Thursday, July 18, 2024


Vitumbiko Ellastomer Chihana, a young professional offering an opinion on how to utilize national resource of fertilizer and land to avert a looming hunger induced by cyclone disaster.

This Open Letter has been written by Vitumbiko Ellastomer Chihana, a Malawian young professional and scholar resident in Republic of South Africa. He is an insurance specialist and has appeared in several high-level international panel discussions on youth and politics alongside huge figures like former President of the Republic of South Africa, Thabo Mbeki. Shire Times is only transmitting the opinion (in full) without adopting it or claiming any rights to it.


Dear Your Excellence Sir,

The purpose of this open letter is to suggest possible solutions of the projected hunger crisis awaiting us in our path this year as a nation.

Firstly, I must abjectly, yet deferentially, submit and acknowledge that you have credible advisors not to say of the erudite minds that may possibly provide advice better than this contact is attempting to offer.

In the wise words of Bernard Baruch, financier and US presidential advisor; “Most of the successful people I’ve known are the ones who do more listening than talking.”

Your Excellence, Ralph Nichols, also once said, and I quote: “The most basic of all human needs is the need to understand and be understood. The best way to understand people is to listen to them.”

Sir, no one can objectively assert that this art of listening escaped your character and leadership. In fact, exactly 356 days ago, on a day like this, you proved your inclination to listen from us ordinary citizens when I wrote to you, pleading to respond to South Africa when they lost about 450 lives due to floods in Kwa-Zulu Natal. While this is not to claim that you reached out with message of togetherness with the South African people on exclusive ground of my opinion so shared with you, I nevertheless harvest satisfaction that you did anyway such that my plea was not shamed.

All citizens of good will really appreciate your listening ear and I am emphasizing hear to say “thank you, Sir for listening”. It is on a justified confidence, therefore, that I find it sensible to pass across this opinion which, truly speaking is actually a plea.

Your Excellence Sir, you have witnessed and been saddened by Cyclone Freddy where we, as a nation, have lost a large number of human lives as well as billions in public infrastructure and private properties combined. While we may heal from the loss of property, we cannot tell that the same will happen in respect of loss to lives of our beloved ones.

Increasing on the sadness brought about by this disaster is that fact that we have not yet finished suffering the consequences of this disaster as yet a huge undeniable consequence is yet to be felt. The point, Your Excellence, is that this Cyclone further resulted into crops from lots of farms being washed away. These were crops that evidently, were vividly deficiently in the eyes of many farmers due to the Affordable Input Program (AIP) that was mismanaged contrary to your expectations Sir. These factors include and are not limited to; late delivery of fertilizers in different parts of the country, and corrupt practices by those assigned to manage this program, that some of the beneficiaries did not receive what was meant for them. This overwrites the objective of this program by Ministry of Agriculture, which is to achieve self-sufficiency and increased income of resource-poor households through increased maize and legume production. The scenario, Your Excellence paint a sad and gloomy picture.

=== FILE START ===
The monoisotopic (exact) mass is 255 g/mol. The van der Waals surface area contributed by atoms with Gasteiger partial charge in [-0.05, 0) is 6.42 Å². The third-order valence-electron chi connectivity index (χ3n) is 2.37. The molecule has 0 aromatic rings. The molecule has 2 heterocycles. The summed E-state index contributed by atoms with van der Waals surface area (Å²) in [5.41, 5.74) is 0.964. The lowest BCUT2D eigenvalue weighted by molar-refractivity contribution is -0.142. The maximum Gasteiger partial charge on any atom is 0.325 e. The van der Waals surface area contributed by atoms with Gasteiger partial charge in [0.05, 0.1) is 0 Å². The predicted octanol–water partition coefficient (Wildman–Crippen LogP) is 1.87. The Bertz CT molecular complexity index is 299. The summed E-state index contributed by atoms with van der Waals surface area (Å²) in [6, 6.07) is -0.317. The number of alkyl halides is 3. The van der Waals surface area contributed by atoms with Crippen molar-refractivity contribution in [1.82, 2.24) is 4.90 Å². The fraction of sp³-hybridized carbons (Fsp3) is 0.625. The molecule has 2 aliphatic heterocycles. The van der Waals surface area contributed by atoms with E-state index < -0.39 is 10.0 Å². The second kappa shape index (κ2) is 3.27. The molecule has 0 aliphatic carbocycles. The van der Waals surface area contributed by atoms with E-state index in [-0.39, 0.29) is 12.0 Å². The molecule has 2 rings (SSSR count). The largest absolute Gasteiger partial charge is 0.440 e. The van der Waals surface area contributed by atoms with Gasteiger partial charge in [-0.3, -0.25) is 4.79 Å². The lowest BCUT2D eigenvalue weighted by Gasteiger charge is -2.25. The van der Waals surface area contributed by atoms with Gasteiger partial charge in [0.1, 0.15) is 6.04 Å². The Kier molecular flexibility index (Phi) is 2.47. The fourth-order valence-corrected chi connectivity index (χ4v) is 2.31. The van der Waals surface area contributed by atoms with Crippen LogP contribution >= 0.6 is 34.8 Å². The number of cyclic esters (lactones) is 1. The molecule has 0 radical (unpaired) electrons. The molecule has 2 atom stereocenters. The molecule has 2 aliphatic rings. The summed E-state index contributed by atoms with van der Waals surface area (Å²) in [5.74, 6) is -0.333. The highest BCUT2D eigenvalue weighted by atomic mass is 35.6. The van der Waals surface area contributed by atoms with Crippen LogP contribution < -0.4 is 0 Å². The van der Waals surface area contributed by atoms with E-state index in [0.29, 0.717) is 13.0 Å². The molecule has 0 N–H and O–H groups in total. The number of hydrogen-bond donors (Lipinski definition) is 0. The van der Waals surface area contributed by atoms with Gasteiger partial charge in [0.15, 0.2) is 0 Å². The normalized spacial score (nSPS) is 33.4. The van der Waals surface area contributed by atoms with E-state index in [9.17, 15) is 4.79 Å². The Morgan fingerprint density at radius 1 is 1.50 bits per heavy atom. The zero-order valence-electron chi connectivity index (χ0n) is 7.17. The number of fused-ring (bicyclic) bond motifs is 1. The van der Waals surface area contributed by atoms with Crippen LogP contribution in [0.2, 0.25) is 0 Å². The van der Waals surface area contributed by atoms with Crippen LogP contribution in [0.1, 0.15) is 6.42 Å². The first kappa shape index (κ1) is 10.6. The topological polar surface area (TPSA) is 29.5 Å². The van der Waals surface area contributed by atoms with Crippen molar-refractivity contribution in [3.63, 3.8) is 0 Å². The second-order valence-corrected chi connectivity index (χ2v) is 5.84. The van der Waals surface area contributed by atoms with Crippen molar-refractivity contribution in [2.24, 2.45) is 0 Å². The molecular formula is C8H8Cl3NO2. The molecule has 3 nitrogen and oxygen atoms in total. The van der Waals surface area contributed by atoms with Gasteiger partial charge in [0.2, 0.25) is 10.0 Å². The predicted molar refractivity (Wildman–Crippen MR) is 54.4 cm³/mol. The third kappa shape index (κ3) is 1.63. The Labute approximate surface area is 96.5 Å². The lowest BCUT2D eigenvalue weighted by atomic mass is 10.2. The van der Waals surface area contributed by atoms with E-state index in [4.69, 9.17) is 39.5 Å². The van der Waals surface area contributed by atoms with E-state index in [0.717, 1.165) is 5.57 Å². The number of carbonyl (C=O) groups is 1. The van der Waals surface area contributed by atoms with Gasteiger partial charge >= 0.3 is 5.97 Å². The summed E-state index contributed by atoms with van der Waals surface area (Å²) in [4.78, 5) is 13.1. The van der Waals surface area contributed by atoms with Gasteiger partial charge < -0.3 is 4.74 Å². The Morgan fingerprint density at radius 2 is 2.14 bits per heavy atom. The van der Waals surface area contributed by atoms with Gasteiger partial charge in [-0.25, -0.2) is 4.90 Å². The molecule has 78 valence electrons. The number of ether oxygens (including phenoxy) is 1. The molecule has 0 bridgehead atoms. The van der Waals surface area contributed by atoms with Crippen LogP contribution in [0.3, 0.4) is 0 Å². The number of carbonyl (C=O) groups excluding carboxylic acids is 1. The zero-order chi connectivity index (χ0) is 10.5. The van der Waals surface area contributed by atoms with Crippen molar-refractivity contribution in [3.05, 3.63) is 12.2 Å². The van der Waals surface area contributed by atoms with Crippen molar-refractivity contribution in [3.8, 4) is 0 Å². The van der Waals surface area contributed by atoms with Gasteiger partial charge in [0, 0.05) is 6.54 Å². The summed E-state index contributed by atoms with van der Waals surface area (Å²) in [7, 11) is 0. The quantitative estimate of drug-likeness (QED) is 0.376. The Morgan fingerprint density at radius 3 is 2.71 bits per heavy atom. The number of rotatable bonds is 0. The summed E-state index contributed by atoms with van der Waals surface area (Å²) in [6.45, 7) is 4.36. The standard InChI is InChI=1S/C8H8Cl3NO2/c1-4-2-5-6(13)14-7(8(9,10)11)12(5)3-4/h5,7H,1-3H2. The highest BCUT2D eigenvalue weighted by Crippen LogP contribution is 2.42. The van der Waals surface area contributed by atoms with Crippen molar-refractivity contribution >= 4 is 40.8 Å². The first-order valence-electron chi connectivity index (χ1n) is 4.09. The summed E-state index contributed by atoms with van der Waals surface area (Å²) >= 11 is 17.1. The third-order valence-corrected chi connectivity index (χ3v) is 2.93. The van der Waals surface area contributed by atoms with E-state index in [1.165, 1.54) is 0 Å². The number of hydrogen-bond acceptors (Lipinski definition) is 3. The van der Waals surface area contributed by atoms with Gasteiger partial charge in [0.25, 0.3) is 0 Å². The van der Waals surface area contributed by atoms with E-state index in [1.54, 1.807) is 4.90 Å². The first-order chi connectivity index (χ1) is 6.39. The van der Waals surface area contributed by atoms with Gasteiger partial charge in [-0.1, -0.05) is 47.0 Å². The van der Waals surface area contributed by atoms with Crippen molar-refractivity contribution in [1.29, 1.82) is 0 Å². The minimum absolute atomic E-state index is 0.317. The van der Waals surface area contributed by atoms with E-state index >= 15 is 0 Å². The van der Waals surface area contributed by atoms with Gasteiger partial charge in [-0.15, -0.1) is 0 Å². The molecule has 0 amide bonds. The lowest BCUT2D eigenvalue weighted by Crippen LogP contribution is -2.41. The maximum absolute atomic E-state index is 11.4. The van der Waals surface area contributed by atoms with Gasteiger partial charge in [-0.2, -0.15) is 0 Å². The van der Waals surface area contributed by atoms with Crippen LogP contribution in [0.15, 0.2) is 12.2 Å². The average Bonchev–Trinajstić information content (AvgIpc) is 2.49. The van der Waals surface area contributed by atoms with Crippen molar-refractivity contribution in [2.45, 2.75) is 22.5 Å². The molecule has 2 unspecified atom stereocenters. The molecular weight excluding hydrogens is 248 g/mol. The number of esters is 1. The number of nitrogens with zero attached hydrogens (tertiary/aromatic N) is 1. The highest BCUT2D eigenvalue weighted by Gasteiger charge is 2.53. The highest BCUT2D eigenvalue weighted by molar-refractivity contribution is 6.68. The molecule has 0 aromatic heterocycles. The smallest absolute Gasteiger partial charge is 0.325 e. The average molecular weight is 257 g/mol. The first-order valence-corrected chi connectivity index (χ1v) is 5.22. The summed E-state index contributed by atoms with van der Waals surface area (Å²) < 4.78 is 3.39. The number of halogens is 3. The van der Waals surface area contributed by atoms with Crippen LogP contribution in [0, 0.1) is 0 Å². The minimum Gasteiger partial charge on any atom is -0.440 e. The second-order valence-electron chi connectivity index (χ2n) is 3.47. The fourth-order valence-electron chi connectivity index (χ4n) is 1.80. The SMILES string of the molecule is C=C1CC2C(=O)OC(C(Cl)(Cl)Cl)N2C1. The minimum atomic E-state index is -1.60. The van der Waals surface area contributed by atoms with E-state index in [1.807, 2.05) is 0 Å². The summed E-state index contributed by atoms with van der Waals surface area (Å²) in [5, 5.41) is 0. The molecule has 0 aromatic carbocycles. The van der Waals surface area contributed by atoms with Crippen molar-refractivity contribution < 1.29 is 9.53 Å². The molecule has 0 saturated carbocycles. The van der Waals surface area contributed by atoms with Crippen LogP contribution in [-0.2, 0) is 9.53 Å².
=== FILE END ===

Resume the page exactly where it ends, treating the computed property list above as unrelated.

Your Excellency, they say “Ikakuwona litsiro silikata”. The worst part is that we have also have been hit by dry spells in the Northern region, and farmers have lost fortunes of potential harvests there.   All these tragedies predict one intense and severe near-future crisis—HUNGER!

While we have these concerns, I must also take a risk of bothering you with another statement of local wisdom which say “Kudumpha dzenje, mkulinga utaliwonera patali”. If we can work for the possible back-ups, we, as a nation, will not face this wrath, or if we may face it, it won’t be as severe. In that regard, I was thinking:

1). On February 6, this year, it was announced that we have received 20 000 tons of Russian Fertilizers, this was also confirmed by Minister of Agriculture, Honourable Sam Kawale. Now, what if the government, through the said Ministry or ADMARC, allocates a mass land in parts of the country where the government itself, should be the sole custodian of irrigation faming by using this 20 000 ton donated fertilizer. It takes approximately 100 days for maize to grow in full size, assuming we do this, now, by the end of August this year, government will have at least a huge harvest in its silos. Therefore, we save citizens.

2). By raising awareness of food insecurity through spreading the word. The ministry of civic education, should be tasked this. I certainly believe, one easy way to assist in the fight against hunger is to help raise awareness about food insecurity and to dispel the myths surrounding hunger. If we inform and educate our citizens well about food insecurity, it can help people to acquaintances better understand the challenges that people face every day in trying to get food on the table for their families.

In the end Your Excellence Sir, I humbly leave you with the following words from Peter Nulty, who once said; “of all the skills of leadership, listening is the most valuable — and one of the least understood.

Most captains of industry listen only sometimes, and they remain ordinary leaders. But a few, the great ones, never stop listening. That’s how they get word before anyone else of unseen problems and opportunities.”



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